Conservative tea party activists played somewhat of an influential role in several competitive GOP Senate primaries, and the tea-party-backed nominees had mixed success in November. Among those who were victorious were GOP Sens. Ron Johnson (Wis.), Marco Rubio (Fla.) and Pat Toomey (Pa.), in addition to Lee and Paul. Sen. Jerry Moran (R-Kan.) was also endorsed by DeMint in his competitive primary, and the South Carolinian traveled to Kansas to campaign for him.
But that hasn’t translated into Tea Party Caucus membership, at least not yet.
Moran said Wednesday that he has been focused on getting his office up and running and has “no particular thoughts at the moment” on the matter, while Toomey said he is looking forward to learning more about it. Johnson, however, has made a conscious decision not to join, and he did not shy away from discussing his reasons.
“I sprang from the Tea Party and have great respect for what it represents. The reason I ran for the U.S. Senate was to not only stop [President Barack Obama’s] agenda but reverse it. I believe our best chance of doing that is to work towards a unified Republican Conference so that’s where I will put my energy,” Johnson said in a statement provided to Roll Call.
Rubio, meanwhile, said he remains on the fence.
“We do have something called the conservative steering committee, it’s been there for a while, run by Jim DeMint. ... I’m going to be joining that,” he told the Shark Tank, a Florida political website. “But what I’m kind of curious to figure out in consultation with these other Senators who are involved in the tea party caucus [is] ‘Why do we need something in addition to the steering committee?’”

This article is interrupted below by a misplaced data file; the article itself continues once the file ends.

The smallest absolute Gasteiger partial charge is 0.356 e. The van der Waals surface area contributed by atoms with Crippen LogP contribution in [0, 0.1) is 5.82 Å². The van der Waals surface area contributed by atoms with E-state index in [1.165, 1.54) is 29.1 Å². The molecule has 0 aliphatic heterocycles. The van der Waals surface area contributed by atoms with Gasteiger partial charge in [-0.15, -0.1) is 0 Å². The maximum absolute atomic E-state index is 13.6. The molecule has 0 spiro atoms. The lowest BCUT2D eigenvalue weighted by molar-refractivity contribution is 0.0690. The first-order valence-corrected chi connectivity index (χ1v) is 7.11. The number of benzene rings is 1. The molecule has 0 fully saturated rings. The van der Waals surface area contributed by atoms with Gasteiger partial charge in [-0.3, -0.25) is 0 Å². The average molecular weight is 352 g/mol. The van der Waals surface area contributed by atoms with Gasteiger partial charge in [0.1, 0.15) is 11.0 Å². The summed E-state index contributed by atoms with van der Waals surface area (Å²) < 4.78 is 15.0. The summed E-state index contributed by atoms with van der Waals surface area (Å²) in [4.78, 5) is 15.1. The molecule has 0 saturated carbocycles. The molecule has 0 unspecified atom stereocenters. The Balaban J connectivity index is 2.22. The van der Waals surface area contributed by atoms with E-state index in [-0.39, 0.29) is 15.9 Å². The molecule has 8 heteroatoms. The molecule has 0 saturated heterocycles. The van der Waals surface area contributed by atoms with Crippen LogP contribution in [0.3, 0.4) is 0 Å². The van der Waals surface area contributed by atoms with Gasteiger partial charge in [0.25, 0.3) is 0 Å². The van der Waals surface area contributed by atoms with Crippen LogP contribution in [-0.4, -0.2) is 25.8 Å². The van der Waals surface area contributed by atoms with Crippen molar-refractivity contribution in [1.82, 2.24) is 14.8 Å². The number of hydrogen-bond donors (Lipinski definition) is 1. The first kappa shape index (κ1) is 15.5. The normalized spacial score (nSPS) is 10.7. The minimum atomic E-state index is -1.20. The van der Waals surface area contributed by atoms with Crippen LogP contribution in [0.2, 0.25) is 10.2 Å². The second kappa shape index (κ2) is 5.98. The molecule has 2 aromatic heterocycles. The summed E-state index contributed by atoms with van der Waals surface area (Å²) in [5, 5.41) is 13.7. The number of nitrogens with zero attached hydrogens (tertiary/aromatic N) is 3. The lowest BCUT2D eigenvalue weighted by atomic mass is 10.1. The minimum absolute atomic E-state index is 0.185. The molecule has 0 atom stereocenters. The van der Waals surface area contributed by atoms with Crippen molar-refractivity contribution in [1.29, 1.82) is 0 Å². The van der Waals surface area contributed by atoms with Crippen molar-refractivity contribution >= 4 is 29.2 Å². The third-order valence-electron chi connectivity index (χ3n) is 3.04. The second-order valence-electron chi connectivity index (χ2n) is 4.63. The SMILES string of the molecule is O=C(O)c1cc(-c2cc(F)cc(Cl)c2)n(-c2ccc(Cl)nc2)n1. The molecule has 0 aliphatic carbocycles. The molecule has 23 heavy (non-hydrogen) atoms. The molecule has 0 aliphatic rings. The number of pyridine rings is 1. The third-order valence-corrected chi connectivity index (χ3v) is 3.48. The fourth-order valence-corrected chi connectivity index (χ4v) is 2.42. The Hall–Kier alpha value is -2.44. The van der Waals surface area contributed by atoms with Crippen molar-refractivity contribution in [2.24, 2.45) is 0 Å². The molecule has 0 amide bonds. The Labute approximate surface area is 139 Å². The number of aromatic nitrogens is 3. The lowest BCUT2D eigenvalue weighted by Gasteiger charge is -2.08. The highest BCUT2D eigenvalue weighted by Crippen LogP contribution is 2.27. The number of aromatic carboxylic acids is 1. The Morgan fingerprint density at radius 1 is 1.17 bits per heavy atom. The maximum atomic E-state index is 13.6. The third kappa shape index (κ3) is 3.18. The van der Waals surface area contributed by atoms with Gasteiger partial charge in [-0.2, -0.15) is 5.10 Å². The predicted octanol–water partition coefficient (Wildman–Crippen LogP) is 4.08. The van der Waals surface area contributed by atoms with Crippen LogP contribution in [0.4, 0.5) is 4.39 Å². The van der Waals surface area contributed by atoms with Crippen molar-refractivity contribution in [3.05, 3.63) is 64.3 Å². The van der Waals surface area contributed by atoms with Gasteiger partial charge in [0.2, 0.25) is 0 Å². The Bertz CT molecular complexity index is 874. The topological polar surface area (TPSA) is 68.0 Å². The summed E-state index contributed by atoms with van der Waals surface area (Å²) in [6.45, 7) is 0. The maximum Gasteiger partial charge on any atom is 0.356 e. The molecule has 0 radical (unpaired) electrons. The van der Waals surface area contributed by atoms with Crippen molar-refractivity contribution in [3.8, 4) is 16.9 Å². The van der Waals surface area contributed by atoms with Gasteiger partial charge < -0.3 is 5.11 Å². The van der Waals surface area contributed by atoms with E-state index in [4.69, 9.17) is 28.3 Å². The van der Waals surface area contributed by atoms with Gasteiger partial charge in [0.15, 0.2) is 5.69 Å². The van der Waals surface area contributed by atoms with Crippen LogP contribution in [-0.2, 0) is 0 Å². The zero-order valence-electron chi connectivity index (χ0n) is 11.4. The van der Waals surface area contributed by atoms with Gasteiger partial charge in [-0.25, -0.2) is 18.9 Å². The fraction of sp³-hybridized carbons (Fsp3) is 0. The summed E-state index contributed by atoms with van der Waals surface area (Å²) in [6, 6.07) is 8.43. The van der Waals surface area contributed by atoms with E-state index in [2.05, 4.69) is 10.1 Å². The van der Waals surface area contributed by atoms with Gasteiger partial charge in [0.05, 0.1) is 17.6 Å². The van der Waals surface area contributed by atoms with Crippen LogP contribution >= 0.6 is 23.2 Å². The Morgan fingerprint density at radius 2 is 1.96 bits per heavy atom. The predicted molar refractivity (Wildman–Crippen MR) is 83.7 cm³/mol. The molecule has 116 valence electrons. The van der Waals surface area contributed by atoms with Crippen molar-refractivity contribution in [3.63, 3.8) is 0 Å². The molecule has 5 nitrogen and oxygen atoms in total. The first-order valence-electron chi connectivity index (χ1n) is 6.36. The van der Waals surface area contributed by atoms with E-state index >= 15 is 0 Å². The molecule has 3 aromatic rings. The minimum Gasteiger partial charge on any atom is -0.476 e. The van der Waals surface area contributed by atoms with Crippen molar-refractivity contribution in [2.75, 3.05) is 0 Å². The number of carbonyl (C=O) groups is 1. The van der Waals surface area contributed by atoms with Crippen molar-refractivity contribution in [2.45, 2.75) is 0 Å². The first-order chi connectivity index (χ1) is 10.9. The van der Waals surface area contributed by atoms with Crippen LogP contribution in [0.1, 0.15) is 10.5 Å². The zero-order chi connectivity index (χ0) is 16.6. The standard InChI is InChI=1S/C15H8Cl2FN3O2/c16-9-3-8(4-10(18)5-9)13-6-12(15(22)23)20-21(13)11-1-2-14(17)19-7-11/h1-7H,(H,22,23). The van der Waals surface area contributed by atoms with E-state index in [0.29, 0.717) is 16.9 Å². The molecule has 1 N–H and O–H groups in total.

Separate caucuses, although common in the House, are rare in the Senate, and the Republican Conference leadership tends to be cautious of political sub-groups that could vie for influence among the rank and file. But in the case of the Tea Party Caucus, leaders have declined to express concern, and in fact, they might not have any.
Two senior Republican Senate aides connected to the leadership team agreed that the group could be helpful, while noting that GOP Senators share the core beliefs of the tea party movement.
“Our opinion is that any outreach from Republican Senators to any group of American voters is a plus for all Republicans in Congress,” one of the aides said.
However, skepticism was exhibited by some institutional-oriented Members, including Sen. Roy Blunt (R-Mo.), who said he is not “much of a caucus joiner” and argued that the GOP minority would probably function better if Senators focused on the Conference as a whole.
But Sen. Orrin Hatch, who faces the likelihood of a Bennett-like convention challenge in 2012, said the Tea Party Caucus could prove beneficial to his colleagues.
“I think it’s a good idea for people to get together,” the Utah Republican said. “I think the tea party has been a great deal in this country. It’s helped to bring about a little bit of a transformation this time, and hopefully it’ll get better.”
Vice President Joe Biden waits to conduct a mock swearing-in ceremony with Sen. Brian Schatz, D-Hawaii, in the Capitol's Old Senate Chamber, December 2, 2014. Schatz was sworn in to serve the remainder of his term since he was appointed to the seat after Sen. Daniel Inouye, D-Hawaii, passed away.